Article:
My Fellow Comedists,
This week is brings us the birthday of Dick Smothers, straight man and stand-up bass player with his brother Tommy as part, of course, of the legendary Smothers Brothers. Before there was Saturday Night Live, before there was Laugh In, there was The Smothers Brothers Comedy Hour. The country was exploding in the late 60s, yet television still looked like it did in the 50s. Anything that smacked of criticism of the government or the war in Vietnam, or that pointed to the social problems of racism or poverty were forbidden, indeed there were network censors who made sure dissent did not make it the people over their Swanson tv dinners.
The Smothers Brothers, clean cut, looking like the Kingston Trio lost someone in Kingston seemed harmless enough. Good folk music with some well-timed silliness thrown in, they were a way to attract kids away from the ratings bonanza that was, well, Bonanza.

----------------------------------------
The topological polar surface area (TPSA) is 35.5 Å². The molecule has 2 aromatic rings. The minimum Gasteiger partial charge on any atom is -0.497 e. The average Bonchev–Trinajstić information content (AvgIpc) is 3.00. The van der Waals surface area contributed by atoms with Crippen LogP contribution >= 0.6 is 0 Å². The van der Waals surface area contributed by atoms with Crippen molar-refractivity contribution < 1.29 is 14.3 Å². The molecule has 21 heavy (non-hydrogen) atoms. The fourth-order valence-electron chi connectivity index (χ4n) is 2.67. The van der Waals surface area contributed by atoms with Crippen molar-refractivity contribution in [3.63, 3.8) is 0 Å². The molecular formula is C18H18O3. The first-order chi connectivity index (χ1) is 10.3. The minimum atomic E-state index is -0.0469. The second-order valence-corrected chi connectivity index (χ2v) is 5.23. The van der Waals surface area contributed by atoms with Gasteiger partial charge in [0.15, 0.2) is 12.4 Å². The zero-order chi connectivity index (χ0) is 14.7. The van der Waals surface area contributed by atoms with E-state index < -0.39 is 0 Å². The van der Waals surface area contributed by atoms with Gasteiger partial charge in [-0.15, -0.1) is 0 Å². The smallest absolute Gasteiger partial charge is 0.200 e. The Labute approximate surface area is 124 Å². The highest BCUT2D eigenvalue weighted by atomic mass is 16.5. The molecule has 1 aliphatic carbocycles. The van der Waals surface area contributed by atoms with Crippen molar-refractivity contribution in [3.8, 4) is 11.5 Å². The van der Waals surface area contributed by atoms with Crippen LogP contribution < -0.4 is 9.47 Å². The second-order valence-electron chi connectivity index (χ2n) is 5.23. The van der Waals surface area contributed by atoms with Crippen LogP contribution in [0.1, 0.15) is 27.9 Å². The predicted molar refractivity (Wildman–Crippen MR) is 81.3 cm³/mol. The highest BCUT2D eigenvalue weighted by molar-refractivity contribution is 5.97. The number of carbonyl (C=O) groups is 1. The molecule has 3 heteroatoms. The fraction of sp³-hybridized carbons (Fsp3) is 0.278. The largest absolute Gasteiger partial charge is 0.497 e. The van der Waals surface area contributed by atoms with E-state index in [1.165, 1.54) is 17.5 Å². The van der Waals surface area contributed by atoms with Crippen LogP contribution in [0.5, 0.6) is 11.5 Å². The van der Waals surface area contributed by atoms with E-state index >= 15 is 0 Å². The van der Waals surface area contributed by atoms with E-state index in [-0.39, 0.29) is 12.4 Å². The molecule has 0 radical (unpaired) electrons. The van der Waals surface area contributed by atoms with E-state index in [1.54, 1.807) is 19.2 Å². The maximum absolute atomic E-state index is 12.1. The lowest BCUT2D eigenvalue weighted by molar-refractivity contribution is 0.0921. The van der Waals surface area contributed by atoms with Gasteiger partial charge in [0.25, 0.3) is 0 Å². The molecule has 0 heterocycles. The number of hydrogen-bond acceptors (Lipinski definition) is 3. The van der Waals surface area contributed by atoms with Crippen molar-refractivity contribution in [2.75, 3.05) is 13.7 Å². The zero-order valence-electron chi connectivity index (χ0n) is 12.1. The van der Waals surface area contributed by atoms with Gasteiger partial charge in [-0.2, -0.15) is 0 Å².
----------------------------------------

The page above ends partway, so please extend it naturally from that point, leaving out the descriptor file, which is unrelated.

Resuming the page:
But, of course, there was folk music and there was folk music and despite their look, the Smothers Brothers came from the tradition in which folk music was a tool of emancipation and political protest. Their show quickly turned from cutsie to a censor's nightmare. They knew exactly where the line was and intentionally put clever material right on it, material that that was smart and sharp and not obscene or over the top, just dead on point and right. But it was the sort of criticism that supported the side of the cultural divide in the late 60s that the corporate networks did not care to bolster.
Their writers were the younger version of the Sid Cesar gang, including Albert Brooks and his brother (who played Super Dave Osborne), Rob Reiner, Steve Martin, and Don Novello (who would go on to be Father Guido Sarducci). Their material intentionally ranged from the innocent to the edgy, but the edgy was always done with an incredibly smart sense of humor and timing. They were pros and darn good at what they did...and that is what got them canceled.
But their brave fights on the side of what is right and what is funny were every bit as important to the history of American comedy on television as what Lenny Bruce was doing for American stand-up in the night clubs.
Thank you, Dick Smothers and happy birthday.
Live, love, and laugh,
Saturday, November 20, 2010
My Fellow Comedists,